Danny Farnsworth was the type that when your bike broke and you needed a part, he would find one from somewhere or somebody, he would loan you one out of his own stock of spares.
When my son started racing I followed in Danny’s and Larry’s footsteps and put Kelly on an Ascot. As Kelly went through new racers school, Danny took him under is wing, which he did for so many young riders, and even though my son kept saying that Ascot was trying to kill him, Danny kept giving him support and encouragement.
Those of us that got together yesterday did more than just say goodbye to a good friend and motorcycle racer but a man that gave so much to racing and racers. I owe Danny a lot, he convinced me to ride the worst racing motorcycle there was and have the most fun anyone could possibly have.
Adios my friend. Race in Peace.
Oh, and like you said at the end of every racers meeting “Keep the rubber side down and the shiny side up”, I still live by those words.
A couple Saturday’s ago I was riding up in the Santa Monica mountains on my way to a Vintage BMW gathering down in Venice, California, and one of the required stops on that kind of ride is The Rock Store on Mulholland Highway. It’s always a good stop because you’ll see a few really cool motorcycles, (on Sundays you see hundreds…), maybe friend or two and, if you’re hungry or thirsty, good food and drink. While I was hanging around and checking out a couple of bikes, I saw a flyer tacked to the oak tree in the parking lot advertising a motorcycle film festival in L.A, cool. I took a picture of the flyer so I would have the info and headed my way down the coast.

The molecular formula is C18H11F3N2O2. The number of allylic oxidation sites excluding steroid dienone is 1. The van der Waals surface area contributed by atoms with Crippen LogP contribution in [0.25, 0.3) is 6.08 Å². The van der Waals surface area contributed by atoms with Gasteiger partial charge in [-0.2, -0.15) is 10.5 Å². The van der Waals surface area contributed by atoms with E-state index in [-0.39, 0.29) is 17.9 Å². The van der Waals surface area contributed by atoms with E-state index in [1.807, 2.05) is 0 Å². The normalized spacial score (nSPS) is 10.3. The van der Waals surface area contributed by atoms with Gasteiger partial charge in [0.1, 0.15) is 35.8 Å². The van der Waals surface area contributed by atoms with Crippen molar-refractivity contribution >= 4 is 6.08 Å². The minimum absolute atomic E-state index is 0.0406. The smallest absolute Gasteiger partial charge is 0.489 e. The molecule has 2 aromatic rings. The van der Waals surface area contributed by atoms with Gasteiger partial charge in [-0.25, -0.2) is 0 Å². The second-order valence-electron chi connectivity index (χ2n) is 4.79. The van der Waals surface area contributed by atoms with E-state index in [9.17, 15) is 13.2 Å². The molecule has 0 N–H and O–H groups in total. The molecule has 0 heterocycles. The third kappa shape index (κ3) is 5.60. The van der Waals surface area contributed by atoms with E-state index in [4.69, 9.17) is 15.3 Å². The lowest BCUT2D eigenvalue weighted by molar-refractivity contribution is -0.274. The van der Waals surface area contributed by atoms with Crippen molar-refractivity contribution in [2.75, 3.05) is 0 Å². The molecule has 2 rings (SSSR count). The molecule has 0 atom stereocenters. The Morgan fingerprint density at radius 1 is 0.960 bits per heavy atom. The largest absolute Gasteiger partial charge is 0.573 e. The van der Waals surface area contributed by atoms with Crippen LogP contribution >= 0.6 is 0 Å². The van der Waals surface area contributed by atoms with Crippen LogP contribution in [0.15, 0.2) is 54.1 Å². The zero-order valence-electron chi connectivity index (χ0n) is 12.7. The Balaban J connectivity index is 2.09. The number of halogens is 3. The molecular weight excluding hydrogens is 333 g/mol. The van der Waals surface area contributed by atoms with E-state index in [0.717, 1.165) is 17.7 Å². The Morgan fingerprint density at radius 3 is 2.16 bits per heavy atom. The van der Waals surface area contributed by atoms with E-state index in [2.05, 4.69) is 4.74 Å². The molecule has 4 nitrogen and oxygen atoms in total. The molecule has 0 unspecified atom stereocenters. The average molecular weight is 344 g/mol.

As I was sorting through my photo’s of the day later that night, I saw the flyer and thought this is an event I really want to go to. I showed Heather, my usual passenger and wife, the flyer and she agreed, I should go. I’m a lucky man. Actually, I think she just wanted a Saturday night all to herself.
The film festival was being held at the Cretins Motorcycle Club in downtown Los Angeles. I know a couple of those guys and I’ve been wanting to interview them for my podcast program for a while, this is perfect!
Film Festival day came and the weather was looking pretty iffy for an outdoor event but I had faith it would come off no matter what. For me, I had to decide to either ride or drive. It’s a pretty long ride for me and if it does rain, the LA freeways are not where you want to be. If I drive and it doesn’t rain…what a wimp. Every now and then, style trumps practicality. I rode.